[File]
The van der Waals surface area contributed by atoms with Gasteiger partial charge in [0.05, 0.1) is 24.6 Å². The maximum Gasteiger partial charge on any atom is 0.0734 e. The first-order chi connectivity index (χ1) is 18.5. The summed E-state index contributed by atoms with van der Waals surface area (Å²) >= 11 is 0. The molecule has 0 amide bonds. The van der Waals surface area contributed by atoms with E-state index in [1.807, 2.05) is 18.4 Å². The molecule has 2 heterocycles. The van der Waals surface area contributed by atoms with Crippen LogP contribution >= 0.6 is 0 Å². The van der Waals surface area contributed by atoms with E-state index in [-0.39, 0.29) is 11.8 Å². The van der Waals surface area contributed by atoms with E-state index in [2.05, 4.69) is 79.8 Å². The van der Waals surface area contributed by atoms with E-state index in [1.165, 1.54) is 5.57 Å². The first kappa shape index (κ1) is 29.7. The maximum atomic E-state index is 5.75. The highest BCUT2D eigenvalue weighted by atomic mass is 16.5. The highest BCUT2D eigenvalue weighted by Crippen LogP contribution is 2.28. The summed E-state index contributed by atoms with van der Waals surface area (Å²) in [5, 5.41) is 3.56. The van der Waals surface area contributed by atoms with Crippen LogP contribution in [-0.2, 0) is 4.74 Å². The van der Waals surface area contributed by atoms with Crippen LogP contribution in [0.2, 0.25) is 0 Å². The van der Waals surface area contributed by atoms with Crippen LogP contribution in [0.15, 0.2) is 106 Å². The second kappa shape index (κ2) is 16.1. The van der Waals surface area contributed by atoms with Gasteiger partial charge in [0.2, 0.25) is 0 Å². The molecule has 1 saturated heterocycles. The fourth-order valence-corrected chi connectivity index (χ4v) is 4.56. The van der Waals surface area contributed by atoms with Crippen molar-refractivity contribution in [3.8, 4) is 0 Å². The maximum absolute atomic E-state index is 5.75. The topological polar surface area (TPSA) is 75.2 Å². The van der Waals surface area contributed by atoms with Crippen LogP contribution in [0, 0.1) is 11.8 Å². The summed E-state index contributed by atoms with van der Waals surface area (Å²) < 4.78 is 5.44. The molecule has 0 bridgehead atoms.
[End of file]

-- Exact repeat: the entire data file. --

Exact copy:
The van der Waals surface area contributed by atoms with Gasteiger partial charge in [0.05, 0.1) is 24.6 Å². The maximum Gasteiger partial charge on any atom is 0.0734 e. The first-order chi connectivity index (χ1) is 18.5. The summed E-state index contributed by atoms with van der Waals surface area (Å²) >= 11 is 0. The molecule has 0 amide bonds. The van der Waals surface area contributed by atoms with E-state index in [1.807, 2.05) is 18.4 Å². The molecule has 2 heterocycles. The van der Waals surface area contributed by atoms with Crippen LogP contribution >= 0.6 is 0 Å². The van der Waals surface area contributed by atoms with E-state index in [-0.39, 0.29) is 11.8 Å². The van der Waals surface area contributed by atoms with E-state index in [2.05, 4.69) is 79.8 Å². The van der Waals surface area contributed by atoms with E-state index in [1.165, 1.54) is 5.57 Å². The first kappa shape index (κ1) is 29.7. The maximum atomic E-state index is 5.75. The highest BCUT2D eigenvalue weighted by atomic mass is 16.5. The highest BCUT2D eigenvalue weighted by Crippen LogP contribution is 2.28. The summed E-state index contributed by atoms with van der Waals surface area (Å²) in [5, 5.41) is 3.56. The van der Waals surface area contributed by atoms with Crippen LogP contribution in [-0.2, 0) is 4.74 Å². The van der Waals surface area contributed by atoms with Crippen LogP contribution in [0.2, 0.25) is 0 Å². The van der Waals surface area contributed by atoms with Crippen LogP contribution in [0.15, 0.2) is 106 Å². The second kappa shape index (κ2) is 16.1. The van der Waals surface area contributed by atoms with Gasteiger partial charge in [0.2, 0.25) is 0 Å². The molecule has 1 saturated heterocycles. The fourth-order valence-corrected chi connectivity index (χ4v) is 4.56. The van der Waals surface area contributed by atoms with Crippen molar-refractivity contribution in [3.8, 4) is 0 Å². The maximum absolute atomic E-state index is 5.75. The topological polar surface area (TPSA) is 75.2 Å². The van der Waals surface area contributed by atoms with Crippen LogP contribution in [0, 0.1) is 11.8 Å². The summed E-state index contributed by atoms with van der Waals surface area (Å²) < 4.78 is 5.44. The molecule has 0 bridgehead atoms.